Any person who is on the road to becoming Orthodox will have to eventually come to grips with the place of icons and the practice of their veneration. There are, of course, many biblical and theological arguments to be made in favor of the practice and its theology. Two important such arguments are St. John Damascene’s account of icons and St. Theodore the Studite’s important work on icons.
But there are historical arguments as well. After all, even the most intransigent of Protestant iconoclasts has to reckon with the weight of history, especially when a belief or practice goes right back to the apostles. And Orthodox are always ready to affirm that icons and their veneration have apostolic foundations. In fact, not only are icons an ancient practice, both Jews and Christians practiced iconography–though surely with different theologies.
Evidence of this ancient practice goes back to the third century–for both Christians and Jews–and the site of Dura Europos. There, in the early 1920s, was discovered a very well preserved synagogue with extensive iconography, as well as a home that had been converted to a Christian temple (or what we today would call a church building). Both sites date back to as early as AD 230s. That is to say, the first third to half of the third century. Which implies that the practice of iconography at least dated from the second century, and to within the lifetimes of the disciples of the Apostles.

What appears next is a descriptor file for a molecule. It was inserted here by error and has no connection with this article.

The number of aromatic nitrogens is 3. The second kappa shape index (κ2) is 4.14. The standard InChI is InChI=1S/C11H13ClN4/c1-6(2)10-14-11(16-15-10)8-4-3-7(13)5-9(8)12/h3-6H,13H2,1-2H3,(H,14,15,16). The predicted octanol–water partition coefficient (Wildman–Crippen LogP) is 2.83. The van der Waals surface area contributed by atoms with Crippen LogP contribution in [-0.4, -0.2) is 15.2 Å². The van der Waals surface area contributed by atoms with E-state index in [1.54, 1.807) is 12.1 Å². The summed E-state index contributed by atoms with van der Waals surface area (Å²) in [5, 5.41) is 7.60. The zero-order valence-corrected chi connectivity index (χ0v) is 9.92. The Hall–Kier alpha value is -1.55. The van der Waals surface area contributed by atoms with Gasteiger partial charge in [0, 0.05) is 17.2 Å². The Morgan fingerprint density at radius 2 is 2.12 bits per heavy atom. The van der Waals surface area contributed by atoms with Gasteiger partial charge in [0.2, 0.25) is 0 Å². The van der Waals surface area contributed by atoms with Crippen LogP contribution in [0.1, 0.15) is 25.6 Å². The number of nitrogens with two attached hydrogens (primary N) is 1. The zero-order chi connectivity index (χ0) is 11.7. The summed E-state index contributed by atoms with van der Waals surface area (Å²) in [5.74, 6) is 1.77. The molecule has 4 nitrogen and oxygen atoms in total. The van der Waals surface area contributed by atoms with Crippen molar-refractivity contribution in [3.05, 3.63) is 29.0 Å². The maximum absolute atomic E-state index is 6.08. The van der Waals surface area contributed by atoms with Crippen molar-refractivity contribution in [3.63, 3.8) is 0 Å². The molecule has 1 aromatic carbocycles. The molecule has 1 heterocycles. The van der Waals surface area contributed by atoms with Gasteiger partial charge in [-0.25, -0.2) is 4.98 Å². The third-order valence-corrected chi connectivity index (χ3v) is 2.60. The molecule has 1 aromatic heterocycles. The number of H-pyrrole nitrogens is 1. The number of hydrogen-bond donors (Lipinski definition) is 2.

And that is just another way to say that icons go all the way back.
For an informative site that provides evidence for the early use of icons in both Christianity and Judaism, you can see photos here. (See also here.) Be sure to read this article, on a Sepphoris’ synagogue’s iconography, as well.
Gotta love archaeology.